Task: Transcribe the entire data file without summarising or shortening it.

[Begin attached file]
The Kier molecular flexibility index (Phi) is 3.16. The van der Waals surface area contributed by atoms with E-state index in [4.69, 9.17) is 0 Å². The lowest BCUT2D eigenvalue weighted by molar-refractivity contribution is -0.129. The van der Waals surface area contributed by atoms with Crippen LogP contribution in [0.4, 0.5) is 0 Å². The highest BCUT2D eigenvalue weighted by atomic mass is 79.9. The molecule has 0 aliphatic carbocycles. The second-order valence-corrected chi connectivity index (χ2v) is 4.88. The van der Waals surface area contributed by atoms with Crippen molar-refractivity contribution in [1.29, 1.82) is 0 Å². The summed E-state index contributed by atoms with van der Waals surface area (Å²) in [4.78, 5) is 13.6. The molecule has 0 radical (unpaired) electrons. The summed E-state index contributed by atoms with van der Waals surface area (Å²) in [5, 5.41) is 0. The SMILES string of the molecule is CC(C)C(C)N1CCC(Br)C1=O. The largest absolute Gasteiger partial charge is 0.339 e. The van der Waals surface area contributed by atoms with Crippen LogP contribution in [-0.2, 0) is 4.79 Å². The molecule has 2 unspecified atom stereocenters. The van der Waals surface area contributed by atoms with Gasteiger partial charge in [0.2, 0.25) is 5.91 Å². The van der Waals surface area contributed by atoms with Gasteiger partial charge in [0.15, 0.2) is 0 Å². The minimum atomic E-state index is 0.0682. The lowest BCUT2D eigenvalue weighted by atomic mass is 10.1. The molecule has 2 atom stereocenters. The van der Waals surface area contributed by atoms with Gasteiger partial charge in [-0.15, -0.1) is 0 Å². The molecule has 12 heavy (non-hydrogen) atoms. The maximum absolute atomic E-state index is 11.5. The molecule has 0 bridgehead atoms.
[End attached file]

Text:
The Kier molecular flexibility index (Phi) is 3.16. The van der Waals surface area contributed by atoms with E-state index in [4.69, 9.17) is 0 Å². The lowest BCUT2D eigenvalue weighted by molar-refractivity contribution is -0.129. The van der Waals surface area contributed by atoms with Crippen LogP contribution in [0.4, 0.5) is 0 Å². The highest BCUT2D eigenvalue weighted by atomic mass is 79.9. The molecule has 0 aliphatic carbocycles. The second-order valence-corrected chi connectivity index (χ2v) is 4.88. The van der Waals surface area contributed by atoms with Crippen molar-refractivity contribution in [1.29, 1.82) is 0 Å². The summed E-state index contributed by atoms with van der Waals surface area (Å²) in [4.78, 5) is 13.6. The molecule has 0 radical (unpaired) electrons. The summed E-state index contributed by atoms with van der Waals surface area (Å²) in [5, 5.41) is 0. The SMILES string of the molecule is CC(C)C(C)N1CCC(Br)C1=O. The largest absolute Gasteiger partial charge is 0.339 e. The van der Waals surface area contributed by atoms with Crippen LogP contribution in [-0.2, 0) is 4.79 Å². The molecule has 2 unspecified atom stereocenters. The van der Waals surface area contributed by atoms with Gasteiger partial charge in [0.2, 0.25) is 5.91 Å². The van der Waals surface area contributed by atoms with Gasteiger partial charge in [0.15, 0.2) is 0 Å². The minimum atomic E-state index is 0.0682. The lowest BCUT2D eigenvalue weighted by atomic mass is 10.1. The molecule has 2 atom stereocenters. The van der Waals surface area contributed by atoms with Gasteiger partial charge in [-0.15, -0.1) is 0 Å². The molecule has 12 heavy (non-hydrogen) atoms. The maximum absolute atomic E-state index is 11.5. The molecule has 0 bridgehead atoms.